Egyptologists, for example, created a relative chronology of pre-pharaonic Egypt based on increasing complexity in ceramics found at burial sites.Whenever possible, researchers use one or more absolute dating methods, which provide an age for the actual fossil or artifact.Paleomagnetism: Earth’s magnetic polarity flip-flops about every 100,000 to 600,000 years.The polarity is recorded by the orientation of magnetic crystals in specific kinds of rock, and researchers have established a timeline of normal and reversed periods of polarity.Paleomagnetism is often used as a rough check of results from another dating method.Tephrochronology: Within hours or days of a volcanic eruption, tephra — fragments of rock and other material hurled into the atmosphere by the event — is deposited in a single layer with a unique geochemical fingerprint.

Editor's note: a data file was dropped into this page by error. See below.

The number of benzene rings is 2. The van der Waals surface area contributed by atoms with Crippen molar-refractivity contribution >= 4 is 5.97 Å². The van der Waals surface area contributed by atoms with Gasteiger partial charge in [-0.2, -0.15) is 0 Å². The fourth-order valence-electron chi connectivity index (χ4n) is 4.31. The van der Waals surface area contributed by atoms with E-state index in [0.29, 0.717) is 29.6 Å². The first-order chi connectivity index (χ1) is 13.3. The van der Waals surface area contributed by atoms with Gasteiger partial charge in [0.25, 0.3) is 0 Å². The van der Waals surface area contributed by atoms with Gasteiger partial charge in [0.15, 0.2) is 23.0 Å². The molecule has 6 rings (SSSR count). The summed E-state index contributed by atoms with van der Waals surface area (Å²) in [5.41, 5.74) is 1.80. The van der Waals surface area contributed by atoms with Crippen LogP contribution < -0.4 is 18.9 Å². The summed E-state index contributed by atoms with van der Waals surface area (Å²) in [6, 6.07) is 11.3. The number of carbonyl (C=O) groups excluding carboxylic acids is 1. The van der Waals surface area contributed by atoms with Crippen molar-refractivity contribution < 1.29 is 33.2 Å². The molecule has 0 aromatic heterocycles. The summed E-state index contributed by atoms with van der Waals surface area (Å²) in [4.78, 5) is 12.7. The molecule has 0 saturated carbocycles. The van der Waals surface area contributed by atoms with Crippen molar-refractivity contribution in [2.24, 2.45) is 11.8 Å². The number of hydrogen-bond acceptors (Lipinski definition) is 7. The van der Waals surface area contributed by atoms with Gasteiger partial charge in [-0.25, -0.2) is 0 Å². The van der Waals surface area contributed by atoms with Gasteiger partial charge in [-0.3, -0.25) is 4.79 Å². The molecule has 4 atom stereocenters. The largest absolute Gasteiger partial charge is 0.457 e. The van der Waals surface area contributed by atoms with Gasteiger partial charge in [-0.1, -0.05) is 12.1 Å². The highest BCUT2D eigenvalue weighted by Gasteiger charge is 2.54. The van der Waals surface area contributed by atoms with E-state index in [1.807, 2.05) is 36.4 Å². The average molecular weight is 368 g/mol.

Over time, certain kinds of rocks and organic material, such as coral and teeth, are very good at trapping electrons from sunlight and cosmic rays pummeling Earth.
Biostratigraphy: One of the first and most basic scientific dating methods is also one of the easiest to understand.
Layers of rock build one atop another — find a fossil or artifact in one layer, and you can reasonably assume it’s older than anything above it.
For example, New Zealand’s massive Taupo volcano erupted in A. Relative chronology: Researchers have often constructed timelines of a culture or civilization based on the stylistic evolution of its decorative or dramatic arts — that’s why the method is also sometimes called stylistic seriation.
Generally speaking, the more complex a poem or piece of pottery is, the more advanced it is and the later it falls in the chronology.